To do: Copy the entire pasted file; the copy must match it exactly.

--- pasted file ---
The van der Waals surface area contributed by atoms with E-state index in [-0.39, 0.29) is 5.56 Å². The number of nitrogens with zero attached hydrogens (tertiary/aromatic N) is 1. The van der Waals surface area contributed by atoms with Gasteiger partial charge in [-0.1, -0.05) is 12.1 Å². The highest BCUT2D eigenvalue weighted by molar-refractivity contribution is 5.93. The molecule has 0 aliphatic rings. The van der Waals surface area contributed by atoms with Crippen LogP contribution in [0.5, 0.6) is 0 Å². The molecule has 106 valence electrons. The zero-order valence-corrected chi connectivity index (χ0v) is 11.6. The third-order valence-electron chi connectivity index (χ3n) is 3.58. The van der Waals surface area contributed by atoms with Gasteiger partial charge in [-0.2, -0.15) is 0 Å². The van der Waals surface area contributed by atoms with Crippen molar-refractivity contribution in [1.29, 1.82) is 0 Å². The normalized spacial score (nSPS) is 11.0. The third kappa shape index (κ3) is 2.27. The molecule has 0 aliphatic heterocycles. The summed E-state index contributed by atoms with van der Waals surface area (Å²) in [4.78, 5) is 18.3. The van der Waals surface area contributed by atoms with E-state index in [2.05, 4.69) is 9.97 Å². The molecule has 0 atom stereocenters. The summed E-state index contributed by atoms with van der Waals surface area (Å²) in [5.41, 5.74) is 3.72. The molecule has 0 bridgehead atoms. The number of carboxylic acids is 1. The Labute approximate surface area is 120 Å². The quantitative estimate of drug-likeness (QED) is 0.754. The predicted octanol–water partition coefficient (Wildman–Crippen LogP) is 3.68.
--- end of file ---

The van der Waals surface area contributed by atoms with E-state index in [-0.39, 0.29) is 5.56 Å². The number of nitrogens with zero attached hydrogens (tertiary/aromatic N) is 1. The van der Waals surface area contributed by atoms with Gasteiger partial charge in [-0.1, -0.05) is 12.1 Å². The highest BCUT2D eigenvalue weighted by molar-refractivity contribution is 5.93. The molecule has 0 aliphatic rings. The van der Waals surface area contributed by atoms with Crippen LogP contribution in [0.5, 0.6) is 0 Å². The molecule has 106 valence electrons. The zero-order valence-corrected chi connectivity index (χ0v) is 11.6. The third-order valence-electron chi connectivity index (χ3n) is 3.58. The van der Waals surface area contributed by atoms with Gasteiger partial charge in [-0.2, -0.15) is 0 Å². The van der Waals surface area contributed by atoms with Crippen molar-refractivity contribution in [1.29, 1.82) is 0 Å². The normalized spacial score (nSPS) is 11.0. The third kappa shape index (κ3) is 2.27. The molecule has 0 aliphatic heterocycles. The summed E-state index contributed by atoms with van der Waals surface area (Å²) in [4.78, 5) is 18.3. The van der Waals surface area contributed by atoms with E-state index in [2.05, 4.69) is 9.97 Å². The molecule has 0 atom stereocenters. The summed E-state index contributed by atoms with van der Waals surface area (Å²) in [5.41, 5.74) is 3.72. The molecule has 0 bridgehead atoms. The number of carboxylic acids is 1. The Labute approximate surface area is 120 Å². The quantitative estimate of drug-likeness (QED) is 0.754. The predicted octanol–water partition coefficient (Wildman–Crippen LogP) is 3.68.